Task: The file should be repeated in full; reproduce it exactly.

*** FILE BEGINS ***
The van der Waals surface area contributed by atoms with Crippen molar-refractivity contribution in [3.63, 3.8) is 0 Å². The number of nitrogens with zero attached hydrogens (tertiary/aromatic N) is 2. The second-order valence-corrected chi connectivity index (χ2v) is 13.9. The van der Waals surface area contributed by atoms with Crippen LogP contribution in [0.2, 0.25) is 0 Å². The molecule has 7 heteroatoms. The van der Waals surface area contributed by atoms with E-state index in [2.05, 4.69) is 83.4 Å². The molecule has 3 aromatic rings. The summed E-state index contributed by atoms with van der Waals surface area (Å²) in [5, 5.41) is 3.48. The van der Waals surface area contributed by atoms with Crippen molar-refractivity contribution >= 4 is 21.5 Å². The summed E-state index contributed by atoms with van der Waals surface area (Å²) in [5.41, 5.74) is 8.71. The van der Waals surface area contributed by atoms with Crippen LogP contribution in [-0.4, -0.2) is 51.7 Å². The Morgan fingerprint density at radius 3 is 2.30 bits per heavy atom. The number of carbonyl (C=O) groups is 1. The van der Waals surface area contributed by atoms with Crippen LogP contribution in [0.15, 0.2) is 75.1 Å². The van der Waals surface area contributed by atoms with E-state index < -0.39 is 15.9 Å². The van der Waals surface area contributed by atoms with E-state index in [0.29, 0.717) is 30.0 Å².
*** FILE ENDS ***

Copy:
The van der Waals surface area contributed by atoms with Crippen molar-refractivity contribution in [3.63, 3.8) is 0 Å². The number of nitrogens with zero attached hydrogens (tertiary/aromatic N) is 2. The second-order valence-corrected chi connectivity index (χ2v) is 13.9. The van der Waals surface area contributed by atoms with Crippen LogP contribution in [0.2, 0.25) is 0 Å². The molecule has 7 heteroatoms. The van der Waals surface area contributed by atoms with E-state index in [2.05, 4.69) is 83.4 Å². The molecule has 3 aromatic rings. The summed E-state index contributed by atoms with van der Waals surface area (Å²) in [5, 5.41) is 3.48. The van der Waals surface area contributed by atoms with Crippen molar-refractivity contribution >= 4 is 21.5 Å². The summed E-state index contributed by atoms with van der Waals surface area (Å²) in [5.41, 5.74) is 8.71. The van der Waals surface area contributed by atoms with Crippen LogP contribution in [-0.4, -0.2) is 51.7 Å². The Morgan fingerprint density at radius 3 is 2.30 bits per heavy atom. The number of carbonyl (C=O) groups is 1. The van der Waals surface area contributed by atoms with Crippen LogP contribution in [0.15, 0.2) is 75.1 Å². The van der Waals surface area contributed by atoms with E-state index < -0.39 is 15.9 Å². The van der Waals surface area contributed by atoms with E-state index in [0.29, 0.717) is 30.0 Å².